An up-to-date Will can make dealing with the administration of someone’s estate much easier after they pass away. As well as setting out any personal wishes and bequests, a Will can help, in what is already an upsetting time, prevent disagreements between family members. But what happens if this important document can’t be found after a death? Steve Wright, Estates Director at The Fry Group, explains what you can do if you need to locate a Will.
If a loved one has died and you believe they have a legal Will, the first step is to make every effort to locate it. The Will is certain to contain the details of who should administer the estate – the Executors – along with any trustee information. It will explain who will inherit the estate along with any personal bequests such as property, cash or personal items. It may even detail any funeral wishes.
Finding a Will
Whilst most professionals would probably not recommend the storage of a Will at home, it will certainly be worth a search. Even if the original Will can’t be found, there may be a copy and some information about where the original is stored.
Looking through any paperwork may offer some initial clues, and you may be able to identify any law firm, bank or professional adviser that the deceased has had dealings with.
You will then be able to contact those organisations to inform them of your loved one’s passing, and ask if they have the Will. If they do, and you are one of the Executors, then you have a legal right to collect the Will. At this stage you’d need to provide a copy of the death certificate and some ID to prove who you are.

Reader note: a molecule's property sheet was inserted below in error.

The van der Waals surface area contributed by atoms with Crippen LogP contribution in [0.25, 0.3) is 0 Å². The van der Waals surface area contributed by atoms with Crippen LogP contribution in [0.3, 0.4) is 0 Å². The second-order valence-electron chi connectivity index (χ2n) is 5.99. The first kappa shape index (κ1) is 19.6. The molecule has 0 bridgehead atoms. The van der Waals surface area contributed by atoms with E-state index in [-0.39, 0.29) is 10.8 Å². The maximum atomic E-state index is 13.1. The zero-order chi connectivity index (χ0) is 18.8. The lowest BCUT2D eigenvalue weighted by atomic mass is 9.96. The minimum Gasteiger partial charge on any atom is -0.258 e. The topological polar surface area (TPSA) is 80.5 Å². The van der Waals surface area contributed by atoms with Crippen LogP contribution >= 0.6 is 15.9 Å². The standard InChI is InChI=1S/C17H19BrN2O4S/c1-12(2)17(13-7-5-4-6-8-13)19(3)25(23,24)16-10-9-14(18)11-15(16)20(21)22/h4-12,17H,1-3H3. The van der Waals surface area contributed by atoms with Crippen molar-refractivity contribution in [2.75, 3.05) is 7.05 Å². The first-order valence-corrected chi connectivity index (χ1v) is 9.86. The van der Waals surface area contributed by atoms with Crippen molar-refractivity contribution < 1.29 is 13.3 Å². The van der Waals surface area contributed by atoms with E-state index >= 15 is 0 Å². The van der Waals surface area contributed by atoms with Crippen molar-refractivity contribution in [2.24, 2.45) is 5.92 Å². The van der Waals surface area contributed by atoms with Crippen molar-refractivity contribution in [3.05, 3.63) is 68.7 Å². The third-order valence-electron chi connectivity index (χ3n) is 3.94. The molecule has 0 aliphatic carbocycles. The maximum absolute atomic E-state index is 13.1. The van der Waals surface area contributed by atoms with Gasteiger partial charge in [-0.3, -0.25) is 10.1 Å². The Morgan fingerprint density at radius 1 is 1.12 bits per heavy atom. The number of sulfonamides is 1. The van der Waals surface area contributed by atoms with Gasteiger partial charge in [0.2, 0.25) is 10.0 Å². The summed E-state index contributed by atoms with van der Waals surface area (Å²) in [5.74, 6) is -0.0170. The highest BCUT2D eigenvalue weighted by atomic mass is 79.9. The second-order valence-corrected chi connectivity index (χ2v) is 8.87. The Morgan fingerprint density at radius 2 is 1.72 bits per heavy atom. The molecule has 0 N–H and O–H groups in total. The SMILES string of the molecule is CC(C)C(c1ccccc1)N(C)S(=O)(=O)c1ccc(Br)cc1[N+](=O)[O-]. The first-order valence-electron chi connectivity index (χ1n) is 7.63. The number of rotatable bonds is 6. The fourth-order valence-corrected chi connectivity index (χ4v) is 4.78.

When a Will can’t be located
If your investigations have produced a copy of the signed Will (rather than the original) you can send it to the Probate Registry with an application for a Grant of Probate. At this stage you would normally need to provide a sworn document stating that the original Will cannot be located, along with details of the steps you have taken to try and find it. Be prepared that the Registry may want to hear from any potential beneficiaries who would not inherit under the terms of any copy of a Will.
If you are unable to find either the original Will or a copy, in England and Wales the Rules of Intestacy will apply. This means that the estate will be distributed to the close family members listed in those Rules, which include any spouse or civil partner, children or other descendants, parents, full-blood brothers and sisters or their descendants and half-blood brothers and sisters or their descendants. Other jurisdictions may differ.
How to properly store a Will
It remains the case that trying to locate a missing Will can be a distressing experience. To avoid this situation happening to you or your loved ones, it is a good idea to ensure that you make it clear to your family where your Will is stored. If your Will has been drafted professionally, the company who was responsible will keep a note of any instructions and discussions you will have had with them. This can be extremely useful if there is any disagreement over inheritance. You can also choose to appoint a professional Executor to help provide administrative and practical support through what is likely to be an emotional time for your family.
It is also recommended that you keep the details of your Will’s whereabouts with your important documents. Anyone searching for your Will should then be easily able to find it.
The Fry Group is able to act as a professional Executor, a role we have been fulfilling for many families over the years. We can also administer an estate where we are not appointed as the Executor. Please do get in touch with your nearest office to discuss any estate planning concerns, or if you need to review or update your Will.
Steve Wright, Estates Director